India may be able to export only 1 million mt of wheat to Egypt in marketing year 2022-23 (July-June) due to quality and logistics issues, trade sources told S&P Global Commodity Insights. This comes after the Indian government announced plans to raise exports to Egypt to around 3 million mt in MY 2022-23 after it gained approval from the Middle Eastern country to be a source of supply in the week of April 15. India has been planning to capitalize on the shortfall in supply from the Black Sea following Russia's invasion of Ukraine and ramp up its exports to key importers.

—Read the full article from S&P Global Commodity Insights

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Listen: Renewable Energy Certificates Play A Role In Decarbonization, But Do They Have Real Economic Value?

U.S. states are ramping up their decarbonization goals in legislation, and corporations are committing to powering their operations with renewables. Enter Renewable Energy Certificates. What role do RECs play in the energy transition, and do they bring more clarity or challenges to the race to decarbonize? Global Power Manager Amy Gasca leads the discussion with Power Pricing Analyst Nicole Baquerizo and Senior Manager of North American Power Analytics Morris Greenberg.

—Listen and subscribe to Commodities Focus, a podcast from S&P Global Commodity Insights

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Energy & Commodities

Ukrainian Steelmaker At War's Center Shifts To Making Tank Traps, Providing Aid

One week before Russia invaded Ukraine, the country's largest private employer and steelmaker outlined plans to modernize its Ukrainian facilities and continue construction of its new private technical university in the city of Mariupol. But the war turned the mining and metallurgical company's plans upside down, driving it to become a critical source of defense materials and humanitarian aid in the besieged country instead. Mariupol, the location of nearly one-third of Metinvest Holding LLC's 97,000 employees, soon became one of the country's hardest-hit areas, and Metinvest executives had an up-close look at the devastation there. Ukrainian authorities said at least 1,000 civilians were taking cover in underground shelters at Metinvest's Azovstal steel plant as Russian troops dropped bombs on the facility, Reuters reported April 19.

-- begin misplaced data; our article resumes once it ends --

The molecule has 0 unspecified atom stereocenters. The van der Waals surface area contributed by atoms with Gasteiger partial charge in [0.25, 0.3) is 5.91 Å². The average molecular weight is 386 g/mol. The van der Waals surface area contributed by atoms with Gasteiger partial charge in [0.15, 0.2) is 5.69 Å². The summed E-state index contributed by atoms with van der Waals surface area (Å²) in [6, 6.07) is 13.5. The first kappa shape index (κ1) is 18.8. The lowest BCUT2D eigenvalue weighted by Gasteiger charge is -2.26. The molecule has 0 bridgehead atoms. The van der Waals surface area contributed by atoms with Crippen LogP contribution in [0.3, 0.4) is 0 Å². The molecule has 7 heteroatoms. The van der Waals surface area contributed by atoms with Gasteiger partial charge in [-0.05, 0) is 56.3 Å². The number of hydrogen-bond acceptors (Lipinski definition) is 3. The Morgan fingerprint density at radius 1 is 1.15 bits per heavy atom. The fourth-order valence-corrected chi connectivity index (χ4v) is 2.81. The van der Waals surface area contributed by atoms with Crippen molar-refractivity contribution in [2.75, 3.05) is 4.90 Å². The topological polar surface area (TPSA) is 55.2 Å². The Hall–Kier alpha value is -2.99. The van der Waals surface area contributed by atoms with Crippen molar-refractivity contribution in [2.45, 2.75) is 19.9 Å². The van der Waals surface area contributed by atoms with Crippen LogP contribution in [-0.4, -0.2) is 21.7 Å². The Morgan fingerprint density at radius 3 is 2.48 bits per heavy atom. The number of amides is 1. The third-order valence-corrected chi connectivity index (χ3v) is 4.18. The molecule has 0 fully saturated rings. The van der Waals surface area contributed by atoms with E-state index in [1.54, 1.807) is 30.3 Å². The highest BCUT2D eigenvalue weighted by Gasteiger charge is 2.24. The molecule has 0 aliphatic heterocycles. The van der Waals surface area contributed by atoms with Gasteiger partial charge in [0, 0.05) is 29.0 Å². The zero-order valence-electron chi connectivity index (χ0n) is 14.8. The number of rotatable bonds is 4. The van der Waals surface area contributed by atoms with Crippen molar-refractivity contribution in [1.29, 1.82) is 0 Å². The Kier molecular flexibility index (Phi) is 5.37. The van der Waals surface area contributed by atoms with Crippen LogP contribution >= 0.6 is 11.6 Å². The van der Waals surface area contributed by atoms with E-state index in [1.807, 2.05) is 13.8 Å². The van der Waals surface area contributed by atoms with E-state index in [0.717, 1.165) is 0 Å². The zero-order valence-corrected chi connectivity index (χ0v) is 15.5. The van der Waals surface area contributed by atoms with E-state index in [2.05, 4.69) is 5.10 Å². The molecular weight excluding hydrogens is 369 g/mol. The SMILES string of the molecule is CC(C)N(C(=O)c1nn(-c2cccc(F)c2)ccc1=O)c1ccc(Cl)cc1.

—Read the full article from S&P Global Market Intelligence

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Technology & Media

Comedies, Dramas, Documentaries Top Entertainment Genres With U.S. Consumers

It is no surprise that Americans enjoy watching comedies and dramas, but a range of genres—spanning anime, documentaries, horror/suspense, and reality TV—also resonate with different age groups and ethnicities. Kagan's Consumer Insights survey of 2,529 U.S. internet adults conducted in September 2021 showed 70% of households enjoyed watching dramas and comedies, with documentaries (55%), horror/suspense (40%), and reality (39%) rounding out the top five most enjoyed genres. Segmenting respondents by age group highlights various generational differences in genres enjoyed—important factors for traditional TV programmers and streamers alike as they look to engage audiences and attract new viewers. While comedies were widely popular across all age brackets, older viewers favored dramas, although a fairly robust 50% of Gen Z respondents did report enjoying dramas.

—Read the full article from S&P Global Market Intelligence